- 9-5.1: F Test Statistic a. If s 1 2 represents the larger of two sample va...
- 9-5.2: F Test If using Data Set 1 in Appendix B for a test of the claim th...
- 9-5.3: Robust What does it mean when we say that the F test described in t...
- 9-5.4: Testing Normality Students of the author randomly selected 217 stud...
- 9-5.5: Hypothesis Test of Equal Variances. In Exercises 5 and 6, test the ...
- 9-5.6: Hypothesis Test of Equal Variances. In Exercises 5 and 6, test the ...
- 9-5.7: Hypothesis Tests of Claims About Variation. In Exercises 716, test ...
- 9-5.8: Hypothesis Tests of Claims About Variation. In Exercises 716, test ...
- 9-5.9: Hypothesis Tests of Claims About Variation. In Exercises 716, test ...
- 9-5.10: Hypothesis Tests of Claims About Variation. In Exercises 716, test ...
- 9-5.11: Hypothesis Tests of Claims About Variation. In Exercises 716, test ...
- 9-5.12: Hypothesis Tests of Claims About Variation. In Exercises 716, test ...
- 9-5.13: Hypothesis Tests of Claims About Variation. In Exercises 716, test ...
- 9-5.14: Hypothesis Tests of Claims About Variation. In Exercises 716, test ...
- 9-5.15: Hypothesis Tests of Claims About Variation. In Exercises 716, test ...
- 9-5.16: Hypothesis Tests of Claims About Variation. In Exercises 716, test ...
- 9-5.17: Large Data Sets. In Exercises 17 and 18, use the indicated Data Set...
- 9-5.18: Large Data Sets. In Exercises 17 and 18, use the indicated Data Set...
- 9-5.19: Count Five Test for Comparing Variation in Two Populations Use the ...
- 9-5.20: LeveneBrownForsythe Test for Comparing Variation in Two Populations...
- 9-5.21: Finding Lower Critical F Values For hypothesis tests that were twot...
Solutions for Chapter 9-5: Two Variances or Standard Deviations
Full solutions for Elementary Statistics | 12th Edition
In statistical hypothesis testing, this is a hypothesis other than the one that is being tested. The alternative hypothesis contains feasible conditions, whereas the null hypothesis speciies conditions that are under test
Analysis of variance (ANOVA)
A method of decomposing the total variability in a set of observations, as measured by the sum of the squares of these observations from their average, into component sums of squares that are associated with speciic deined sources of variation
Asymptotic relative eficiency (ARE)
Used to compare hypothesis tests. The ARE of one test relative to another is the limiting ratio of the sample sizes necessary to obtain identical error probabilities for the two procedures.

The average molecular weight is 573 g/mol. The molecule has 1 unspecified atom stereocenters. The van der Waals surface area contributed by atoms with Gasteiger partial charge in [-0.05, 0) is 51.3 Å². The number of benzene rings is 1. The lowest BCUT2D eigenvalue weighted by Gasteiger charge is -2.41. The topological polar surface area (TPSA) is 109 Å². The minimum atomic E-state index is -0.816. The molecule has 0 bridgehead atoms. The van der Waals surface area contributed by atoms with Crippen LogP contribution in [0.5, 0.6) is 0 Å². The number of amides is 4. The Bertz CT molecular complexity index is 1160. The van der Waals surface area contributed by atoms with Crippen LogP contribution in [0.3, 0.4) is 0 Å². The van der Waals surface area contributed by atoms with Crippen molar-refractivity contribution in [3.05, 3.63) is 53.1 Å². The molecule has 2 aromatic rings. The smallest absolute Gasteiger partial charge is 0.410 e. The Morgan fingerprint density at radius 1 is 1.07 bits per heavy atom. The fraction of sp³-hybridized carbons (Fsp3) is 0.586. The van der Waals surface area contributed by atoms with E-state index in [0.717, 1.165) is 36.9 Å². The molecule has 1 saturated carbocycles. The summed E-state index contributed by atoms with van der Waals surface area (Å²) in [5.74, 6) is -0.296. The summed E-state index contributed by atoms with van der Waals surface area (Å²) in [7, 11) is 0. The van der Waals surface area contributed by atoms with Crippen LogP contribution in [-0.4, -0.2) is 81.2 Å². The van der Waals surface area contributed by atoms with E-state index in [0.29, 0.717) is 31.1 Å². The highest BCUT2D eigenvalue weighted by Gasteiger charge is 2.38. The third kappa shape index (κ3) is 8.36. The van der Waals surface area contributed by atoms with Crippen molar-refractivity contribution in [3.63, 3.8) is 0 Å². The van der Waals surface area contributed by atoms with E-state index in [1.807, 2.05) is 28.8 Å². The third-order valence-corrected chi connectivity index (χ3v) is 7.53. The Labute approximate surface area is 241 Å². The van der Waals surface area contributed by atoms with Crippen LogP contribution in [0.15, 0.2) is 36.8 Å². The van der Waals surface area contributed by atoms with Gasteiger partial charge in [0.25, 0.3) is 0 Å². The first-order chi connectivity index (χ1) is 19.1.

See Arithmetic mean.
Axioms of probability
A set of rules that probabilities deined on a sample space must follow. See Probability
The portion of the variability in a set of observations that is due to only random forces and which cannot be traced to speciic sources, such as operators, materials, or equipment. Also called a common cause.
Completely randomized design (or experiment)
A type of experimental design in which the treatments or design factors are assigned to the experimental units in a random manner. In designed experiments, a completely randomized design results from running all of the treatment combinations in random order.
The mean of the conditional probability distribution of a random variable.
When a factorial experiment is run in blocks and the blocks are too small to contain a complete replicate of the experiment, one can run a fraction of the replicate in each block, but this results in losing information on some effects. These effects are linked with or confounded with the blocks. In general, when two factors are varied such that their individual effects cannot be determined separately, their effects are said to be confounded.
If it is possible to write a probability statement of the form PL U ( ) ? ? ? ? = ?1 where L and U are functions of only the sample data and ? is a parameter, then the interval between L and U is called a conidence interval (or a 100 1( )% ? ? conidence interval). The interpretation is that a statement that the parameter ? lies in this interval will be true 100 1( )% ? ? of the times that such a statement is made
A probability distribution for a continuous random variable.
A two-dimensional graphic used for a bivariate probability density function that displays curves for which the probability density function is constant.
See Control chart.
Used in statistical quality control, a defect is a particular type of nonconformance to speciications or requirements. Sometimes defects are classiied into types, such as appearance defects and functional defects.
A model to relate a response to one or more regressors or factors that is developed from data obtained from the system.
A property of a collection of events that indicates that their union equals the sample space.
A model that contains only irstorder terms. For example, the irst-order response surface model in two variables is y xx = + ?? ? ? 0 11 2 2 + + . A irst-order model is also called a main effects model
A method of variable selection in regression, where variables are inserted one at a time into the model until no other variables that contribute signiicantly to the model can be found.
Another name for the normal distribution, based on the strong connection of Karl F. Gauss to the normal distribution; often used in physics and electrical engineering applications